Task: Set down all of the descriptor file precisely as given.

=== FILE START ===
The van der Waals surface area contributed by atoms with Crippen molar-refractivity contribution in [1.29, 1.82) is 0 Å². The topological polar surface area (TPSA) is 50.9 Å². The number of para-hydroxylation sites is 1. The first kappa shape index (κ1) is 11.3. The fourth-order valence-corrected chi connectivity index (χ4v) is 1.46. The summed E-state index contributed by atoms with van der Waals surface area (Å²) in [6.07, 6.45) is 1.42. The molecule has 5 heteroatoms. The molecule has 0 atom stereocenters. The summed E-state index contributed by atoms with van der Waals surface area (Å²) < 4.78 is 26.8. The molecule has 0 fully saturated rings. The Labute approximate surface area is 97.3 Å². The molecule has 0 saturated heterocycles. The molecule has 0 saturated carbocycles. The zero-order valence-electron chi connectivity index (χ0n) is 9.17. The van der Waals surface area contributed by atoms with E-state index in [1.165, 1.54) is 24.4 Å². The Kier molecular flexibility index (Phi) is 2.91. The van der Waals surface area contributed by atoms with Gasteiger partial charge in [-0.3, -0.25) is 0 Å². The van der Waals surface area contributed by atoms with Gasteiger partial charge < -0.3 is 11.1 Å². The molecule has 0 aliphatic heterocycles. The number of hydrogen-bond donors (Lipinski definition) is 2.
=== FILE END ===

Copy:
The van der Waals surface area contributed by atoms with Crippen molar-refractivity contribution in [1.29, 1.82) is 0 Å². The topological polar surface area (TPSA) is 50.9 Å². The number of para-hydroxylation sites is 1. The first kappa shape index (κ1) is 11.3. The fourth-order valence-corrected chi connectivity index (χ4v) is 1.46. The summed E-state index contributed by atoms with van der Waals surface area (Å²) in [6.07, 6.45) is 1.42. The molecule has 5 heteroatoms. The molecule has 0 atom stereocenters. The summed E-state index contributed by atoms with van der Waals surface area (Å²) < 4.78 is 26.8. The molecule has 0 fully saturated rings. The Labute approximate surface area is 97.3 Å². The molecule has 0 saturated heterocycles. The molecule has 0 saturated carbocycles. The zero-order valence-electron chi connectivity index (χ0n) is 9.17. The van der Waals surface area contributed by atoms with E-state index in [1.165, 1.54) is 24.4 Å². The Kier molecular flexibility index (Phi) is 2.91. The van der Waals surface area contributed by atoms with Gasteiger partial charge in [-0.3, -0.25) is 0 Å². The van der Waals surface area contributed by atoms with Gasteiger partial charge < -0.3 is 11.1 Å². The molecule has 0 aliphatic heterocycles. The number of hydrogen-bond donors (Lipinski definition) is 2.